by Stephen Massimilla
Stephen F. Austin State University Press (Texas A& M UP, 2014)
ISBN-10: 1622880072 / ISBN-13: 9781622880072
Distributed by Texas A&M University Consortium www. tamupress.com
This rich collection of poems, strikingly titled by author Stephen Massimilla, is not without tones of irony, fantasy and humor. Generally, one finds in the poet’s imagery—reflecting a professional painter’s eye for colorful, well-defined observations brought stirringly and skillfully to life with vivid details— apt rhythms that match the mood of the poem. There is recreation of the splendid aspects of nature, devoid of sentimentality: nature presented in the beauty of its stark and often surreal truths. The cover is adorned with a detailed painting by the poet who studied at the Chicago Institute of Art as well as at Columbia University where he received his doctorate in English and teaches classic and contemporary literature. Massimilla is a wide-raging scholar, with more credentials than one can mention here, and his learning is displayed in his poetry.
With his quick mind, painter’s eye, and wide learning, Massimilla imbues his poetry with insight and word play that often reaches the heart. In these expressionistic poems, mythical and literary characters abound. These include Vallejo, Raskolnikov, the Plague Doctor, Odysseus, little LuLu and Madame LaLa, unicorns, eels, and sirens all in “stylized chaos.” The verses conjure up detailed baroque scenes involving fantastical animals—sharks, bears, gulls, crocodiles, geese, tigers, octopi, death-carrying fleas—as well as human outsiders such as transients, prostitutes and plague victims. These characters wander amidst gothic cityscapes as well as breathtaking natural landscapes. All these scenes are delineated with learning and brilliance in distorted images reminiscent of paintings by the likes of Van Gogh or Picasso— if they’d painted “word images” in neon colors.
Among the nature poems that this reviewer appreciated best as ecologically responsible in our time of climate crisis and environmental devastation is “The Eel, Siren,” in which the eel appears “from the icy seas” and “shakes off the Baltic,/…plunging under an opposing/ pulse and into another intensity/ where life branches, artery to artery,/ vein to vein, rooting ever deeper into the heart/ of the rock….” The speaker turns to address the creature: “Eel, torchlight, whip, / Cupid's harrow in the earth/ which only our mud-cracked Pyrenean/ gutters can ditch-deliver/ to the paradise of fecundity;/ green fighting industry, probing/ for life where the Rubicon is pulled/ into a pillaged underworld;” Deep down, there is hope: “to make an end is to begin/ were everything is charred, ….” [p.35]
In a footnote to the poem, “Loosely after Montale,” the poet informs us that “Today, Svignano sul Rubicone is an industrial town; the Rubicon has become one of the most polluted and diminished rivers in Romagna, practically eliminated by the exploitation of groundwater.”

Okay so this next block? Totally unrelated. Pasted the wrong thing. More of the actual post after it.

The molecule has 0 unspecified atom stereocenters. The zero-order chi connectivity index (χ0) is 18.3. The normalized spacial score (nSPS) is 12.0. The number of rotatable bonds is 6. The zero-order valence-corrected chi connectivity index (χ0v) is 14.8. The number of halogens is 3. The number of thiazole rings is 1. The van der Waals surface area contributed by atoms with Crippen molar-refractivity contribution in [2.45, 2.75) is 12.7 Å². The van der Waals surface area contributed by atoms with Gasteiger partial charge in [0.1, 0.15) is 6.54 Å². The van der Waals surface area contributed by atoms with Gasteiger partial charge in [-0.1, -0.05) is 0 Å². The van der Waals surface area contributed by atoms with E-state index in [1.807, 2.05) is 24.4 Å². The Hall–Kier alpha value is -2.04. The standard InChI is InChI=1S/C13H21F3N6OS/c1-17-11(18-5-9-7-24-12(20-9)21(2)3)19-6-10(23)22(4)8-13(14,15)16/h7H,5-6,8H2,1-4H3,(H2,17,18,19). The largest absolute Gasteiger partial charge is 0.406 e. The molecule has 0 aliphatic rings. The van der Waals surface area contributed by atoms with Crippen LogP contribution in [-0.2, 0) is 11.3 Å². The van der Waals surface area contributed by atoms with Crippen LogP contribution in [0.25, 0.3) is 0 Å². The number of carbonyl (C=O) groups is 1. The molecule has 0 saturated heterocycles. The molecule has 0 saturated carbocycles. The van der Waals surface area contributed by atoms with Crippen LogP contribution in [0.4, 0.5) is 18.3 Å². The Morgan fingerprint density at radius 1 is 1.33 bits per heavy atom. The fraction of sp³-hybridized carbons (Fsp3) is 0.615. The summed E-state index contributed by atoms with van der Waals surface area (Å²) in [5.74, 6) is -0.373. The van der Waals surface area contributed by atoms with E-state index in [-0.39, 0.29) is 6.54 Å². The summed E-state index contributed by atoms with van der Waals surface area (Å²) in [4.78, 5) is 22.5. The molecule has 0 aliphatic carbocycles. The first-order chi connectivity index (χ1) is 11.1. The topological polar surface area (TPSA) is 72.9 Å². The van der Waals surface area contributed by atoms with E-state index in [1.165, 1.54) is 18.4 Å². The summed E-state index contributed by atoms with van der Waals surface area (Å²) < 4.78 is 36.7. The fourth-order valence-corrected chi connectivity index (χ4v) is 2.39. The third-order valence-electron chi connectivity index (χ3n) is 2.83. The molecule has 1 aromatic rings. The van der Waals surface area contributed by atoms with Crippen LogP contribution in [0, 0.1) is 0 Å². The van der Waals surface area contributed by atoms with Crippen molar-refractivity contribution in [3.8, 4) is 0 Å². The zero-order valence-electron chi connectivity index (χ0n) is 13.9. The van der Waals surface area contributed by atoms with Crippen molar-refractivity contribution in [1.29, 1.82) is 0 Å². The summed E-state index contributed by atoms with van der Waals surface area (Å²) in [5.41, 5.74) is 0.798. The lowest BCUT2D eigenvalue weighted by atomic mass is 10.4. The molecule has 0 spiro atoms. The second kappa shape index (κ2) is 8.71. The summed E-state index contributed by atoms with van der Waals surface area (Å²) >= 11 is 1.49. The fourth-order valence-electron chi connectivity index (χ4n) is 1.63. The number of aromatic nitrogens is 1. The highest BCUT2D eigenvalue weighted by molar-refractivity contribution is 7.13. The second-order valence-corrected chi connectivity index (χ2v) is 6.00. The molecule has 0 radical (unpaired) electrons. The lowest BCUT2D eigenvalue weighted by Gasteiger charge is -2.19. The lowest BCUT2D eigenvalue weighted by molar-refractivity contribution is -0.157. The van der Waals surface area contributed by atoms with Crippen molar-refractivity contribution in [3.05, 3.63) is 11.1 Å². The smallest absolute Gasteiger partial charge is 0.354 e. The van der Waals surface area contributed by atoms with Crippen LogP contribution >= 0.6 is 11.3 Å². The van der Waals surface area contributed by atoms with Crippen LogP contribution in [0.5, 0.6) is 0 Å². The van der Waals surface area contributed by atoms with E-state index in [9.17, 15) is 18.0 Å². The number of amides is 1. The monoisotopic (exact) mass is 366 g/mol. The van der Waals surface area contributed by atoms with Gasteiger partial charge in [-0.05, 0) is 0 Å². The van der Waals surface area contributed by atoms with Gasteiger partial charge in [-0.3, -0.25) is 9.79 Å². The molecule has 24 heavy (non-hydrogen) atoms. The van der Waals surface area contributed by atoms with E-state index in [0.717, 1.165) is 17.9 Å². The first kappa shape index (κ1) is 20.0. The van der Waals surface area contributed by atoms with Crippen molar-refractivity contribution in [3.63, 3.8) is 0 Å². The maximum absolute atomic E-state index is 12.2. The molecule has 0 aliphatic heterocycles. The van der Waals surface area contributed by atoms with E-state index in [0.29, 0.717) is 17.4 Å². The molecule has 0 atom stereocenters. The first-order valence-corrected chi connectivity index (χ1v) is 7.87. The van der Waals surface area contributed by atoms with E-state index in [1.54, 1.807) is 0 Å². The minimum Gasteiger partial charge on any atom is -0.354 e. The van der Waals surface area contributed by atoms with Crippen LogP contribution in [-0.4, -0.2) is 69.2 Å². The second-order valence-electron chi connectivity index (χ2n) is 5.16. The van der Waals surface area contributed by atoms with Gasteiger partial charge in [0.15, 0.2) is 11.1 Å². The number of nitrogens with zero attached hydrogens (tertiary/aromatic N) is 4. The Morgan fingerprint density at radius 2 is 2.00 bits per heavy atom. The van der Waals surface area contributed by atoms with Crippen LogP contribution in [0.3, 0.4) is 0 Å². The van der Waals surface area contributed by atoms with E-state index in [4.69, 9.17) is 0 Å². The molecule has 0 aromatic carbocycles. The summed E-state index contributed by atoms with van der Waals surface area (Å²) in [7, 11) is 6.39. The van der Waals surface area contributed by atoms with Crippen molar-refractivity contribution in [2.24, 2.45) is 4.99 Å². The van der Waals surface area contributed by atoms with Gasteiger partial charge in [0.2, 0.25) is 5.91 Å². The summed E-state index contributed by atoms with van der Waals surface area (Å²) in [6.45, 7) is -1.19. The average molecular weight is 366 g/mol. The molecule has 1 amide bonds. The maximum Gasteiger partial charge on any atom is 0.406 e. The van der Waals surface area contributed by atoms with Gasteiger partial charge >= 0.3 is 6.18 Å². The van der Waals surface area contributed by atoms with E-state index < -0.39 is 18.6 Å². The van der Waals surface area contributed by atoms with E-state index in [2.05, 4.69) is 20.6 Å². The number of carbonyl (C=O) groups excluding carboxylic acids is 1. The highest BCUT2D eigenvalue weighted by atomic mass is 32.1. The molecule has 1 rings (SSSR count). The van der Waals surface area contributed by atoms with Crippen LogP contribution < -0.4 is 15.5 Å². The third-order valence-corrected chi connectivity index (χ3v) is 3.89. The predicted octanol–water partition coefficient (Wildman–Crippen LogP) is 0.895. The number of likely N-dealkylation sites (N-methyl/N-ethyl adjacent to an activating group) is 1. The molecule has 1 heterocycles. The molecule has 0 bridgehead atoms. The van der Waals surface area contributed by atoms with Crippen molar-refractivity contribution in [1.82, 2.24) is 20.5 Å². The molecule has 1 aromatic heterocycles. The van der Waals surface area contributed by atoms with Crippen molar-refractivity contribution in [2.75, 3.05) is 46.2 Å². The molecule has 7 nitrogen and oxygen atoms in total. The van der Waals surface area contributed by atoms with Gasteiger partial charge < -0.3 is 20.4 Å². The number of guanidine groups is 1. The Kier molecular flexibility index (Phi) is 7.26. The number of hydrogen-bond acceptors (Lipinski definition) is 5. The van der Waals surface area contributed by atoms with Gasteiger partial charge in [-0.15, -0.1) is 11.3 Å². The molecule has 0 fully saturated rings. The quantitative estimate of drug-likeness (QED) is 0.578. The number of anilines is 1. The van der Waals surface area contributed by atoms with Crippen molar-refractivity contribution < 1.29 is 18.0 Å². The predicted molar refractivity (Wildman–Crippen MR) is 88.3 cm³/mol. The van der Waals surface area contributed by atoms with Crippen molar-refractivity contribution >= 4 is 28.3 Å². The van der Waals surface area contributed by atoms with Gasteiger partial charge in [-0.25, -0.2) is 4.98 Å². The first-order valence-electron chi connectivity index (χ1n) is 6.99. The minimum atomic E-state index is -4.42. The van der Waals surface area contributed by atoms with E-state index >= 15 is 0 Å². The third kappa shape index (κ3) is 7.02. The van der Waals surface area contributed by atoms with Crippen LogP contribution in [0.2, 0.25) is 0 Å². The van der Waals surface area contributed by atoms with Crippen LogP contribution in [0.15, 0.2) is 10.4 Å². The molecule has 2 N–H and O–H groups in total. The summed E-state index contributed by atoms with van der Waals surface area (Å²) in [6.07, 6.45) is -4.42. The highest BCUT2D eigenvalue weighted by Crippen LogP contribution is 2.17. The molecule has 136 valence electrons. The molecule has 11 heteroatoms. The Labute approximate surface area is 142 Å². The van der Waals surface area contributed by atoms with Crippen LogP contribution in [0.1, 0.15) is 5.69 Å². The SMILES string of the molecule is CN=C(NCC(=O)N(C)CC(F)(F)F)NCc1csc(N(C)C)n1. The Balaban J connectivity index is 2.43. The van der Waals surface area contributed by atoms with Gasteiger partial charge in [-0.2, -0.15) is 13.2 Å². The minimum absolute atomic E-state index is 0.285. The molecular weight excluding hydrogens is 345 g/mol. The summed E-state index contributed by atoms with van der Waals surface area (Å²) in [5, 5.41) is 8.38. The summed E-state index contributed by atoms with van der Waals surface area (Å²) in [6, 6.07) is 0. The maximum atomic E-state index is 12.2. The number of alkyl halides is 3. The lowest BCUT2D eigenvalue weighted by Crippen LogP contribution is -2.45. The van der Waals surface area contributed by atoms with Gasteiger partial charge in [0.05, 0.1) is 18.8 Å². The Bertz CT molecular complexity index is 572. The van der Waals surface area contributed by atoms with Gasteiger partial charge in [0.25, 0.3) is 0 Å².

The reader feels Massimilla chooses just the correct descriptive words and rhythms to recreate scenes witnessed in the manmade as well as natural world. In “At Capri,” the speaker finds himself “In basil-blue morning lit inwardly/ by overlooked light….” where “Wings list in the wind past / the hydrofoil sluicing airy distance.” The speaker continues: “Like a wayfarer in porticoed light/ who espies the sheen of a nude// lying loose on vanilla pillows, I want to gaze/ with the reach of gulls feathering space/ over a peach-and-rose sunup glancing/ in cold mirrored shells of the Emerald Grotto….” Later, he is “Drifting down past the crusts of cliffs” amidst the “fresh breath of lemons, salt, and cypress wood…” [p.3.]
Stephen Massimilla is a multi-talented writer of wide-ranging knowledge, and he brings all his talents to bear on his poetry. His recent collection, The Plague Doctor in his Hull-Shaped Hat, published as a winning selection of the Stephen F. Austin State University Press Poetry Series competition, is as imaginatively weird and beautiful as its cover adorned with the poet’s painting. When Massimilla won the Bordighera Poetry Prize in 2002, distinguished poet and literary critic Dorothy Barresi of the University of California said: “The surreal imagery in these poems is crafted with a deft hand and a sure ear…. These are marvelous poems: Like fairy tales they conjure, bewitch, cast inescapable spells.” Though Massimilla’s poem require close and careful reading to capture their full effects, so dense are they with observational imagery, learning and visual description— one could not agree more with Barresi’s estimation. This is a book worth pondering reading and re-reading for the poetic richness within its pages.